What Explains the Paradox of an Improving Economy and Miserable Voters - The worlds of politics and economics often talk past each other and that’s especially true right now. The unemployment rate has declined for five years, the economy has been in expansion for more than six years, and the stock market has more than tripled since 2009. You wouldn’t know that from the presidential election where a populist strain of politics often presents the economy in nearly apocalyptic terms. Presidential candidates from the two parties scarcely differ on whether Americans are “being crushed”—it’s mostly a question of whether runaway inequality or runaway government are to blame. When asked by Gallup if they’re satisfied with the direction of the country, only 25% say they are. That’s better than the depths of the recession in 2008, but there’s been no consistent improvement over the past five years. Over at FiveThirtyEight, this has been dubbed the Iowa Paradox: “The economy is better—why don’t voters believe it?” Gallup’s economic confidence index even shows economic confidence deteriorating over the past year, a period in which gas prices have held around $2 to $2.50 a gallon and joblessness has continued to decline.

Americans are piling on record debt - CBS News: Good news! Americans are taking out loans at the fastest pace in years. The bad news? Americans are taking out loans at the fastest pace in years. Total consumer borrowing reached a record high in September of $3.5 trillion, recording the biggest one-month jump since the U.S. entered the Second World War, according to data released last week by the Federal Reserve. At the same time, businesses in recent years have capitalized on low interest rates to issue what Goldman Sachs (GS) analysts say are "record" levels of debt. Most of that money is going to fund repurchases of their own stock, dividend payments, and mergers and acquisitions. "This has driven the total amount of debt on balance sheets to more than double pre-crisis levels," they wrote in a research note.

What Rising Wages: Fed Itself Just Admitted "Household Income Expectations Are Falling Sharply" -- Having noted the plunge in consumer spending expectations to record lows last month, The Fed faces an even bigger problem this month. Despite the apparent wage growth in Friday's magical BLS data, The New York Fed admits "public expectations of future income took a big hit," as the index suffered its biggest one-month decline on record. But the news gets even worse, as 3-year-ahead inflation expectations plunged to record lows(confirming the record low inflation expectations from UMich's) and entirely discounting Stan Fischer's inflation excuses last week. Fianlly, as stocks have stagnated this year as wealth creator for The Fed, consumer expectations of housing price gains have tumbled to series lows. It appears a desperate-to-hike-rates fed is cornered by, as UMIch previously noted, "a disinflationary mindset is taking hold."  As The New York Fed explains, According to a Survey of Consumer Expectations report Monday by the Federal Reserve Bank of New York said, one-year ahead expected inflation ticked up to 2.82% from 2.73% the prior month. But three-year ahead expected inflation ticked down to 2.78% from 2.84% in September, with October's reading resting at its lowest level in a survey that goes back to June 2013. The bank also said the public's expectations of future income took a big hit.Median household income expectations fell to a 2.3% rise, from September's 2.8%. The New York Fed noted this was the biggest one-month drop in the history of the survey and that it was spread across demographic groups.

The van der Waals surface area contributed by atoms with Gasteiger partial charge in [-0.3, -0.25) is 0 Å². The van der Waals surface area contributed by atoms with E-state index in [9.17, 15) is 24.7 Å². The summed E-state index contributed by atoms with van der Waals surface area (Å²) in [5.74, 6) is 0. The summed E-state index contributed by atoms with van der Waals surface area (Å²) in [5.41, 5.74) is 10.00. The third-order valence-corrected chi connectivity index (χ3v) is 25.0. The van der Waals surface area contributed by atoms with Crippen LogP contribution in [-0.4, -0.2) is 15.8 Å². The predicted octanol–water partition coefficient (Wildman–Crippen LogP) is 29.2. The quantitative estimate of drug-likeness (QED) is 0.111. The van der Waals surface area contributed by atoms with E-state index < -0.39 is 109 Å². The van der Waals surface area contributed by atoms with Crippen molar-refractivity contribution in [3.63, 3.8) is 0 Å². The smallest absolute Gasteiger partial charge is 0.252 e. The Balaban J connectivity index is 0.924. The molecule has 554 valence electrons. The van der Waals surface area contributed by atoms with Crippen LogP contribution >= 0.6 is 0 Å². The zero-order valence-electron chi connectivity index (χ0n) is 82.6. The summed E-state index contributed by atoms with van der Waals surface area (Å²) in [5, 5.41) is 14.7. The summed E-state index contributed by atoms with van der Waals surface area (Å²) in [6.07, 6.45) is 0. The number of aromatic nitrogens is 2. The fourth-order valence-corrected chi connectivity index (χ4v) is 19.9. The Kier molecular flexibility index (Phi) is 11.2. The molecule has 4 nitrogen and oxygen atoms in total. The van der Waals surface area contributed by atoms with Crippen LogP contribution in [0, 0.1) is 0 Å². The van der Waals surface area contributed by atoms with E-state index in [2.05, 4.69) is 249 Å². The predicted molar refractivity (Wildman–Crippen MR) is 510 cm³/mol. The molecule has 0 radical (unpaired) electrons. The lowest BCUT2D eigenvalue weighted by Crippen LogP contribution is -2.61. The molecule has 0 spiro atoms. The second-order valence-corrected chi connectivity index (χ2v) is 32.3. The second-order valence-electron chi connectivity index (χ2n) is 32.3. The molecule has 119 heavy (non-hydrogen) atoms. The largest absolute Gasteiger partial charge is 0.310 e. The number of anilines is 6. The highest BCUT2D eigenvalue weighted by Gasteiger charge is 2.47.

The Legendary U.S. Consumer Is Out Of Cash In These Cities --Today Macy's dropped a bomb with results that were nothing short of abysmal, and which confirmed that not only the "legendary" U.S. spender, the driving force behind 70% of US GDP, but also foreign shoppers have hunkered down to a greater extent than at any other time during the so-called recovery. Quickly the apologists said that this is not an indicator of overall consumer weakness as much as it is lack of retail strength: the argument being that more spending goes to online markets. There is just one problem: if that were the case, one would see a pronounced deterioration in spending uniformly across US cities. However, not only is that not the case, but there is a very clear distinction in which cities US consumers are doing well, versus cities in which they have been tapped out. We know this courtesy of Bank of America's latest credit and debit card usage data which showed a dramatic divergence among the top 10 US metro areas. As the chart below shows, there is a very distinct slow down in spending in various cities such as Atlanta and Washington DC, both of which saw a sudden and unexpected plunge in retail sales in October compared to their prior 6 month average; sales in Houston on the other hand continue to weaken – the region has experienced essentially no growth in nominal sales over the prior six months. On the upside, the US financial centers, Boston and New York, were the strongest as one would expect.  So for those wondering where the US consumer is all spent out, look no further than the cities at the bottom of this chart.